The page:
If figuring out who you are sounds more difficult than making a list of goals, recall Socrates’ words to the jury at his trial for heresy: “The unexamined life is not worth living.” It’s not only your responsibility to do so; it is an essential fact of your being. A nice side effect is that it is the only thing that can bring long-term fiscal sanity to our lives.

9 comments

  • True, but once you’ve gotten that far you still have to take action and lists are one way of making it happen. Let’s not get lost and wrapped up in the philosophical part (which I thoroughly enjoy) and forget about the action.

  • This is a wonderful post, Curmudgeon, and I hope it will generate some interesting debate. There are so many points I’d like to address, but in the interest of staying on topic, let me comment on two.

    Your implication throughout the post is that, with time and maturity, we refine our approach not only to the more mundane facets of life (how to get a new car because the old one is falling apart) but to the whole of our being (how to be remembered). If, for instance, we have not learned a little patience and self-denial throughout the years, we are more likely to get a loan for the car (Hey, it was a low interest rate!!) rather than we are to start a dedicated savings account with a definite plan to save enough to buy that new car one year from now. Conversely, making that plan and sticking to it engenders even more positive character traits: perseverance, self-discipline, and the ability to delay gratification. As you so aptly point out, the building of character and a prudent financial life are inextricably intertwined.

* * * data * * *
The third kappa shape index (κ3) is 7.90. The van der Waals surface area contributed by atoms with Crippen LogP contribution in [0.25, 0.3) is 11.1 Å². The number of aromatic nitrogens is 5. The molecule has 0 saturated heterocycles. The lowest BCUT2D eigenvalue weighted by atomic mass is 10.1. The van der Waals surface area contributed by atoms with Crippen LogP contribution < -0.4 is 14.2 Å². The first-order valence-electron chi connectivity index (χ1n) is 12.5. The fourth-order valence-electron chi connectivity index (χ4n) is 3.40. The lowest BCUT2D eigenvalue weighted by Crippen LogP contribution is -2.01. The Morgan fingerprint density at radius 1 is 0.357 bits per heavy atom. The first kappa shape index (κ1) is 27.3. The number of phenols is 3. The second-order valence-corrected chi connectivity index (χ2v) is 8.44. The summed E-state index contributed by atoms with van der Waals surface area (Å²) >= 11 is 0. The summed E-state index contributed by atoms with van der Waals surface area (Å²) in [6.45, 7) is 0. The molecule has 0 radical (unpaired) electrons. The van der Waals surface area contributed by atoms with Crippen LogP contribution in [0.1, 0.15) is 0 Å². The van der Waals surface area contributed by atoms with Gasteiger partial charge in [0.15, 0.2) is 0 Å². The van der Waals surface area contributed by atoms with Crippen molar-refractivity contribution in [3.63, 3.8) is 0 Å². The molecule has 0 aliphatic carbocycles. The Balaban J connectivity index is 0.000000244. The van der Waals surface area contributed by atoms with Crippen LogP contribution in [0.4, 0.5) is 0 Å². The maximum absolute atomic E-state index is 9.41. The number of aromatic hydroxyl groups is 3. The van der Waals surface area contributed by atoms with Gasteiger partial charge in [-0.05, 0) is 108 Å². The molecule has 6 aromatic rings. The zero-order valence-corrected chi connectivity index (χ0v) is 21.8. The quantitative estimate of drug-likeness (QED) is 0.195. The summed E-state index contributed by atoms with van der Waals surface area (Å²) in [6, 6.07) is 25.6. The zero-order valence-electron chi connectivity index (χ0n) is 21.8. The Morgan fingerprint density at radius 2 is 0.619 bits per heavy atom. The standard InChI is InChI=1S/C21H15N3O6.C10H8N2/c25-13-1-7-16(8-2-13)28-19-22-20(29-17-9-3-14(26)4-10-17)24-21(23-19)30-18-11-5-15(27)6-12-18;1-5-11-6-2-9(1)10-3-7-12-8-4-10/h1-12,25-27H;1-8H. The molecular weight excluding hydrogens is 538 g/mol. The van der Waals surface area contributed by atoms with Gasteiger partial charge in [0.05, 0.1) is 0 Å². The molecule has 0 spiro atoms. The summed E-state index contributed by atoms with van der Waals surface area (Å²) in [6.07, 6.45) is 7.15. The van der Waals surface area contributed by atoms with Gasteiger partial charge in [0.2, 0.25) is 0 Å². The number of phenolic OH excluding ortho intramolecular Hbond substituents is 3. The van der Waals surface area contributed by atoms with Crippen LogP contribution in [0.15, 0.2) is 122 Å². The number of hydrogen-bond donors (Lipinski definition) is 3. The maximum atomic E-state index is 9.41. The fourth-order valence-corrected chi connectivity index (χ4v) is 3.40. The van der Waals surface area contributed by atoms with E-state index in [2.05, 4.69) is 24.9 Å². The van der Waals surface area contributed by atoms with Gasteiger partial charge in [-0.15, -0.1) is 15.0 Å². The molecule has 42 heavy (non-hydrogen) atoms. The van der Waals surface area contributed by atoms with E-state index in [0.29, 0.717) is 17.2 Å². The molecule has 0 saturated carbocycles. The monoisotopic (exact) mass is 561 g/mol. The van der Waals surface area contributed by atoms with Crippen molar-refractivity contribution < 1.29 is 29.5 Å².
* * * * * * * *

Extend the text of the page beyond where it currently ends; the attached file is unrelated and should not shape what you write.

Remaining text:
While I understand your hesitancy to have lists determine your life, I will agree with Steve that, at least for some people, writing down goals is a powerful mental stimulus. Many years ago, while I was in my mid-30s, I faced a large lifestyle decision. I made a chart with the various decisions that needed to be made, the possible options for each decision, and the putative consequences of each course of action. As the decision-making process unfolded, I was able to cross off options that had not been taken, and I refined the future options and consequences. This was an important way for me to keep myself on track and for me to visualize, when I was away from that chart, what I might do (for instance in an interview, I was able to remember that if I accepted a position in a certain place, it would affect my budget in ways associated with a longer commute). That chart was very helpful in that specific situation, but once a course of action was determined, its usefulness ceased. At the same time I made that chart, however, I made another list which I recently found while cleaning out some old files when my husband and I moved. That list was relevant then and relevant today, and it supports your advice to try different personae until we find the one that best expresses our character. That list was “How I Will Make Decisions.” In that list, I ranked the criteria, the “filters,” which I would use to make every decision. Before I made any decision, I would filter the consequences through those criteria in descending order. Those criteria were already part of my character at that relatively young age, but they weren’t deeply enough ingrained apparently to make me confident that I would always remember them in stressful situations, hence the list (which I remember reading every night before I went to sleep during those particularly uncertain months of my life).